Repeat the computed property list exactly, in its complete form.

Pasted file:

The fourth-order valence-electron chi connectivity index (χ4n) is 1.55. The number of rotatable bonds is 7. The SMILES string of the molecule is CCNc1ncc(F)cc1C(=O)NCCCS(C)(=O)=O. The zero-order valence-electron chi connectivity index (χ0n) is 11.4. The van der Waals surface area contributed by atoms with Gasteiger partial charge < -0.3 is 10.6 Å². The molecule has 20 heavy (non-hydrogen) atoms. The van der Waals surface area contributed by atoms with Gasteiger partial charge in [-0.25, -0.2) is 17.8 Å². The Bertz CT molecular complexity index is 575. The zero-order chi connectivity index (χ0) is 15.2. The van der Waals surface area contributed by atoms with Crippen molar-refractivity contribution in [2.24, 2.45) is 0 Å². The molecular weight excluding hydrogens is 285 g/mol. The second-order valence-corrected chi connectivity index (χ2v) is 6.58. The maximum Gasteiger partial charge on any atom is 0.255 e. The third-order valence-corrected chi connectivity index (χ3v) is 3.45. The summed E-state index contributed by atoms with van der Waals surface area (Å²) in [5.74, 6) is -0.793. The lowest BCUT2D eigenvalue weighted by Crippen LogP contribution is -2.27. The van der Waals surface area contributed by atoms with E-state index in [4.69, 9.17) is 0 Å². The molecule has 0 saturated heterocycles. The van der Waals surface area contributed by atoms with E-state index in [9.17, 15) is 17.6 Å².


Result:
The fourth-order valence-electron chi connectivity index (χ4n) is 1.55. The number of rotatable bonds is 7. The SMILES string of the molecule is CCNc1ncc(F)cc1C(=O)NCCCS(C)(=O)=O. The zero-order valence-electron chi connectivity index (χ0n) is 11.4. The van der Waals surface area contributed by atoms with Gasteiger partial charge < -0.3 is 10.6 Å². The molecule has 20 heavy (non-hydrogen) atoms. The van der Waals surface area contributed by atoms with Gasteiger partial charge in [-0.25, -0.2) is 17.8 Å². The Bertz CT molecular complexity index is 575. The zero-order chi connectivity index (χ0) is 15.2. The van der Waals surface area contributed by atoms with Crippen molar-refractivity contribution in [2.24, 2.45) is 0 Å². The molecular weight excluding hydrogens is 285 g/mol. The second-order valence-corrected chi connectivity index (χ2v) is 6.58. The maximum Gasteiger partial charge on any atom is 0.255 e. The third-order valence-corrected chi connectivity index (χ3v) is 3.45. The summed E-state index contributed by atoms with van der Waals surface area (Å²) in [5.74, 6) is -0.793. The lowest BCUT2D eigenvalue weighted by Crippen LogP contribution is -2.27. The van der Waals surface area contributed by atoms with E-state index in [4.69, 9.17) is 0 Å². The molecule has 0 saturated heterocycles. The van der Waals surface area contributed by atoms with E-state index in [9.17, 15) is 17.6 Å².